The United States Mint is nearly as old as the United States itself. After the founding of our country, the government realized immediately the need for unique coinage to build our national identity. By 1793, the first United States Mint building in Philadelphia, Pennsylvania, was erected. This first facility was tasked with producing all of the country’s coinage, but before long was operating at full capacity, necessitating the creation of more facilities.
Since its founding more than 200 years ago, the U.S. Mint has produced many coins that are now greatly valued in the eyes of contemporary collectors. Among those is the Shield Nickel, a 5-cent coin that was produced in the middle of the 19th century. The Shield Nickel is just one of the many five-cent pieces produced by our mint, but is especially romanticized due to the period of our history that it represents.
Shield Nickel History
When the Shield Nickel launched in 1866, U.S. five-cent pieces had been in circulation since 1792. Originally, these coins were made of Silver and commonly called half dimes. When Civil War broke out in the United States in 1861, the U.S. Mint was forced to cease production. For more than four years as the Civil War raged, people were forced to pay for goods by way of makeshift negotiable tools, including stamps and tokens. In 1864, Congress began the process of getting new coins into circulation and made initial moves to abolish the three-cent piece, intending to replace it with bronze cent and two-cent coins. Also in 1864, Congress authorized the creation of a new five-cent piece. The new half dime was meant to feature an image of the famous explorer William Clark, but somewhere along the line that directive got muddled and the coin, when unveiled to Congress, bore the image of National Currency Bureau Superintendent Spencer Clark!
Mint Director James Pollock initially opposed circulating a coin made of nickel, but after he considered the success of the nickel three-cent piece, he changed his mind. Joseph Wharton, a major figure in the nickel industry at the time, is also credited with helping with the creation of a nickel-based five-cent piece. When the nickel five-cent piece was initially proposed, it was designed to weigh about 3.9 grams, but the House of Representatives upped that weight to an even five grams. By the middle of May 1866, Congress sanctioned the creation of the new, heavier five-cent piece.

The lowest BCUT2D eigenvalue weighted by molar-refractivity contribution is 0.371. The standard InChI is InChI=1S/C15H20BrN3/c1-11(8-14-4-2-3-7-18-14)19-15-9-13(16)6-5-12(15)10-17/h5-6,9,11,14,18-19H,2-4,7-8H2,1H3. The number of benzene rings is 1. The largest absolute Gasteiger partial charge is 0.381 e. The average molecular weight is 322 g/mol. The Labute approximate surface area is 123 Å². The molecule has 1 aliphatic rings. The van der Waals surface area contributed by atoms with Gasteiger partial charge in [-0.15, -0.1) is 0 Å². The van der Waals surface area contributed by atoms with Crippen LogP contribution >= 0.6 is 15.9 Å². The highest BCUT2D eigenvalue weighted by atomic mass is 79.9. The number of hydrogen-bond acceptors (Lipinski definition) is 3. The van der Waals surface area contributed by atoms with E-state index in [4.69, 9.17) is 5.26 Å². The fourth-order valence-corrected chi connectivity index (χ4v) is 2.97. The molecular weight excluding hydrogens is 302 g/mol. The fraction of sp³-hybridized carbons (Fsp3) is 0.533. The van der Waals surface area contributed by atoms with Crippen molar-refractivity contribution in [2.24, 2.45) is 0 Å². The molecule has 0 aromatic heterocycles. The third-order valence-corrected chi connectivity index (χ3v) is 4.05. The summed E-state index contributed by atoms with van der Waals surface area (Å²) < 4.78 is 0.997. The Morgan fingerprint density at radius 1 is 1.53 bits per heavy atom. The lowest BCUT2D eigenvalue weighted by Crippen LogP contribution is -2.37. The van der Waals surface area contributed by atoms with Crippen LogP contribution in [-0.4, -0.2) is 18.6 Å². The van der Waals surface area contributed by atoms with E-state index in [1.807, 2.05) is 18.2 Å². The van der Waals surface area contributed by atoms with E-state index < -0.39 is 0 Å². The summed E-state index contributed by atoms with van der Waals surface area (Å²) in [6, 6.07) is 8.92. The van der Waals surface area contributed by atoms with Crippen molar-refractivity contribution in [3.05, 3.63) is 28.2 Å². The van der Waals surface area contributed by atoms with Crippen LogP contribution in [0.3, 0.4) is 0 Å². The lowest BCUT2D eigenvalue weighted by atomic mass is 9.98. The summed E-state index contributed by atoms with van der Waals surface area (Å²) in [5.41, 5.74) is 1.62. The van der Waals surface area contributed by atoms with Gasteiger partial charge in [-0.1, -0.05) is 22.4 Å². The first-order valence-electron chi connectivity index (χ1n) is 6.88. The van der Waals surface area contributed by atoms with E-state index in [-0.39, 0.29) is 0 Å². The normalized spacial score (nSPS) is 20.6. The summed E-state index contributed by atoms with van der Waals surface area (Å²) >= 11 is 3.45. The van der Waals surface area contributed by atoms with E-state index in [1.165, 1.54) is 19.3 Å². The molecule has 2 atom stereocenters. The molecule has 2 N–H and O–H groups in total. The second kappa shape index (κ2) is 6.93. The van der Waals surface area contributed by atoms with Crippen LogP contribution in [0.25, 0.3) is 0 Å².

Shield Nickel Design
After the creation of the Nickel was sanctioned in 1866, United States Mint Chief Engraver James Longacre was pressed to conceive a design for the coin in great haste. Because of his limited time, Longacre decided to adapt the design of the circulating two-cent piece to suit the new five-cent coin. The artwork on the Shield Nickel was altered slightly, so it is not identical to the two-cent coin’s design. Though Longacre proposed other more elaborate designs, Treasury Secretary Hugh McCullough decided the shield design was perfect for the obverse, while the reverse featured a simpler design showcasing the five-cent face value and what appeared to be sun rays. Though simple in design, the images on the Shield Nickel are quite patriotic. The shield is a gentle derivation of the Great Seal of the United States and stands as a representation of strength. The arrows crossed behind the shield do not represent aggression, but a willingness to defend the nation we love. Finally, the laurel branches are an ancient Greek symbol of victory.
As soon as the Shield Nickels went into production, it became obvious there were flaws in the process. The nickel planchets used to make the coins were tougher than what the mint machinery had previously handled, and as such, the five-cent piece dies wore down too quickly. The coin’s design, while admired today, was criticized during production. These problems and criticisms help explain why the Shield Nickel circulated for fewer than 20 years.
Popularity Amongst Collectors
The Shield Nickel is popular today for a number of different reasons, but mostly because of the history they represent. These were among the first coins produced post-Civil War and collectors desire coins with historical significance. Further, Shield Nickels were some of the first coins struck in nickel, something never seen before. The design of the Shield Nickel, though criticized during its production, is now one of the factors driving its popularity with collectors. Shield Nickels may be well over 100 years old now but there are still pieces available in excellent condition. There were plenty of Shield Nickels preserved over the years and these coins make an excellent introduction to numismatics for new collectors.